If a cost-reflective tariff approach is used, consumers pay tariffs that match the cost of the efficient operation and maintenance of the mini-grid. Since strictly cost-reflective tariffs are relatively high compared to subsidized central-grid tariffs, regulators must be prepared to explain the difference. These tariffs might be difficult to justify politically, and cost-reflective tariffs may never be charged to the customer in practice. This is typically the case in government-led projects, where subsidies are provided to lower the tariff charged to mini-grid customers. Closing the revenue-cost gap resulting from non-cost-reflective tariffs should be an important consideration for the commercial sustainability of a mini-grid. In Cambodia, for example, private developers charge high but cost-reflective tariffs, allowing them to operate sustainably. This is in part, because in 2016 Cambodia’s electricity tariff was one of the highest in Southeast Asia, with rural customers paying US¢40-¢80 per kWh. The elevated mini-grid tariff, which ranged from $.40-$1.25 per kWh, was cost competitive.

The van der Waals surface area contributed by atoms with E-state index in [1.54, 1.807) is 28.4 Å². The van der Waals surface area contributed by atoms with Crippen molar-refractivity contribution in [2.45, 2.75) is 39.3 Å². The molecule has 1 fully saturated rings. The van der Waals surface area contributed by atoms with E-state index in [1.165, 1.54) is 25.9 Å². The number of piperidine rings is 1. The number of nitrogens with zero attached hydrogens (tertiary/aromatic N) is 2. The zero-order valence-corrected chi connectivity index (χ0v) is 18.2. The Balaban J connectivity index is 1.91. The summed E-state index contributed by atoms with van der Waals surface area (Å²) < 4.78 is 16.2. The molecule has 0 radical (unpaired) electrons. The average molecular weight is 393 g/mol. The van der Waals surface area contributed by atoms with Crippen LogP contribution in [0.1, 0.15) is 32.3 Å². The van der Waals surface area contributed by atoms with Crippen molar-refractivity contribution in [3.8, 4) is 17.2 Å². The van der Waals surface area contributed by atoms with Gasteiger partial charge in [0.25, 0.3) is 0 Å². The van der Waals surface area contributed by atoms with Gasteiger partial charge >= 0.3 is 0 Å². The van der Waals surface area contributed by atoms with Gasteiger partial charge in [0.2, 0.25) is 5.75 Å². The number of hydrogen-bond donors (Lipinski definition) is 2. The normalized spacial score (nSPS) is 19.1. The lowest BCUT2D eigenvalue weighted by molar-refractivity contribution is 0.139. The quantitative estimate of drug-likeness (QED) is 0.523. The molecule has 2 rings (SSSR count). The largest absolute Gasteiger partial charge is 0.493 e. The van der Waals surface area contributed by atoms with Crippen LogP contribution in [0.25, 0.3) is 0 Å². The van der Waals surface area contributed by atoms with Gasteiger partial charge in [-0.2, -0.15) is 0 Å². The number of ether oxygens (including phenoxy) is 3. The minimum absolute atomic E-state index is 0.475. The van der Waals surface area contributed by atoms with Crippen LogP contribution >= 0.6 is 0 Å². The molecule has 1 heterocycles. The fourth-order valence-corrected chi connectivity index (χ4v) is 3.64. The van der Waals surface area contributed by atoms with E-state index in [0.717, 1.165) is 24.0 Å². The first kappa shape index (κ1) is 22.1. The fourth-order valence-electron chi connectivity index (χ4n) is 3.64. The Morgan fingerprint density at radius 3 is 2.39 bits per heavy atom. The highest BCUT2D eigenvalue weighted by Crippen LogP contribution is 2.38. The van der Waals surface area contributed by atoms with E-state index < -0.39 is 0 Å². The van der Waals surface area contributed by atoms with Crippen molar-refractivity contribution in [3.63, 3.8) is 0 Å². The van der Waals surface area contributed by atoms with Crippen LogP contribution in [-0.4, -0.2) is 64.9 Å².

Hybrid Tariff Scheme
A hybrid tariff scheme supports a cost-reflective tariff with some sort of subsidy. For example, a connection subsidy combined with a cost-reflective tariff reduces the total cost for the consumer. In Nepal, isolated mini-grids receive capital subsidies in order to address viability gaps. Nepal’s policy of subsidizing renewable energy supplies enables the country to fund isolated mini-grid projects.
Under the avoided-cost tariff approach, mini-grid operators design tariffs that translate into monthly bills. The bills are equal to or less than what consumers would otherwise have paid for other energy sources, such as kerosene. In Tanzania, the Energy and Water Utilities Regulatory Authority (EWURA), annually reviews and estimates standardized, small-power purchase tariffs for small-power projects of 10 MW, based on avoided cost. Tanzania’s national utility, TANESCO, has many isolated grids that are supplied from fuel-powered plants in different locations of the country. Since it is expected that these grids will eventually interconnect with the main grid, avoided-cost tariffs apply to small-power projects, with some adjustments made for variations such as technology type and seasons.